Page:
Wednesday, September 14, 2011

The So-Called Personhood Amendment

MISSISSIPPI FORUM
By Rims Barber

The law of unintended consequences should temper our resolve when tinkering with laws impacting people’s lives. The consequences of adopting Initiative 26 -- the proposed Personhood Amendment to the Mississippi Constitution -- are far-reaching and potentially devastating to women’s health.

In the 33 years since the first in vitro baby was born, hundreds of Mississippi couples were able to have the baby of their dreams through in vitro fertilization (IVF). Since more than one egg is harvested and fertilized to achieve a successful IVF pregnancy, making all the embryos “people” under Mississippi law will make it difficult if not impossible to continue offering IVF treatment in our state.

When embryos are created and frozen as a part of reproductive fertility treatments, these embryos will be legally persons if this initiative passes, and consequently will have all the rights due persons. The problems resulting from this change would be many.

If embryos are people, is the freezing of embryos considered child abuse? If so, what is the role of the Department of Human Services?

Will these embryos be given names (non-birth certificates)?

If one of these embryos “dies” in some part of the in vitro fertilization process, what kind of investigation will be conducted? Could the technician be tried for manslaughter? Are the county coroners equipped to do this task? What kind of death certificate will be issued?

Are the Chancery Courts ready to apply Termination of Parental Rights laws to these embryos? Adoption laws? Home visits as required by adoption law?

Does this Amendment apply only to embryos conceived in the state of Mississippi, or to any embryo entering the state (having been conceived elsewhere)? If they are transported to another state do they lose their personhood? Citizenship?

What are the property rights of these embryos? Inheritance rights? Under state law, there are many places where “person” is referenced.

If more than five unrelated embryos/persons are housed in a single building, will it have to be licensed as a child residential care home?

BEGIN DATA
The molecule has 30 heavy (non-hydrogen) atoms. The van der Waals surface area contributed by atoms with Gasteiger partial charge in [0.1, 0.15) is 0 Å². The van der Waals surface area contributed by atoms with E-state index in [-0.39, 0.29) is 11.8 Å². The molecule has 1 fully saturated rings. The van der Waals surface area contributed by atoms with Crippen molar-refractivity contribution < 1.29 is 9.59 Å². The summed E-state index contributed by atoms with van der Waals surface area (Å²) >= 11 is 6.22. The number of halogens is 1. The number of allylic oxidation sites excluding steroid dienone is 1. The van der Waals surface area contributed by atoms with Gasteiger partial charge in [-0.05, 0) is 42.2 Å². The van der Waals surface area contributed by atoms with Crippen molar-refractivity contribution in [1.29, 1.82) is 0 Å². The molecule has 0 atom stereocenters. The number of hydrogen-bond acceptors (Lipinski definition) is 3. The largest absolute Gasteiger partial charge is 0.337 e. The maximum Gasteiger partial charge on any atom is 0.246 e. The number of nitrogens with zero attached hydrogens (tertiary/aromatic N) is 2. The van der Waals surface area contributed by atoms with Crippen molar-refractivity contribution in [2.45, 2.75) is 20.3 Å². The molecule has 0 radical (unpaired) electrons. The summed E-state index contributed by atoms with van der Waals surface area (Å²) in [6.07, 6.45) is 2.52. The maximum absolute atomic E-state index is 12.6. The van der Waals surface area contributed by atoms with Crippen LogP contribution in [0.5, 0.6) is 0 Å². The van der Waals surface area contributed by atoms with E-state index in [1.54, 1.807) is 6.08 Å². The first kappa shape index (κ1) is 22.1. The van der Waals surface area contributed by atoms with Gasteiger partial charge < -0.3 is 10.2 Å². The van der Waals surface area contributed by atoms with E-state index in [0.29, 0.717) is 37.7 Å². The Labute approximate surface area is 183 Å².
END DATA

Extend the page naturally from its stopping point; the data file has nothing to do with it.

In Pearl, there is an ordinance limiting occupancy to two persons in a bedroom. If a pregnant woman is two people, can she be in the same bed as her husband?

Moreover, IVF is not the only medical treatment that could be prevented by passage of the Personhood Amendment. Effective treatment of tubal pregnancies, severe preeclampsia, and molar gestation could be prevented. New stem cell treatments for patients with Parkinson’s, Lou Gehrig’s disease, and cancers like leukemia and choriocarcinoma would also be at risk.

If a physician is faced with the choice saving a woman’s life or refusing to harm an embryo/person, could he or she be sued for malpractice no matter what choice was made?

Do Mississippians really want more lawyers interfering in a family’s personal medical decisions?

I have long been convinced that anyone involved in politics should have a good sense of humor. This issue clearly requires one. Let’s not be so focused on our feelings about abortion that we do something ridiculous when voting in November.

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Barber is director of the Mississippi Human Services Agenda.
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Copyright (C) 2011 by the Mississippi Forum 9/11

**This op-ed ran in the Jackson Clarion Ledger. You can read the response to it here.**

1 comments:

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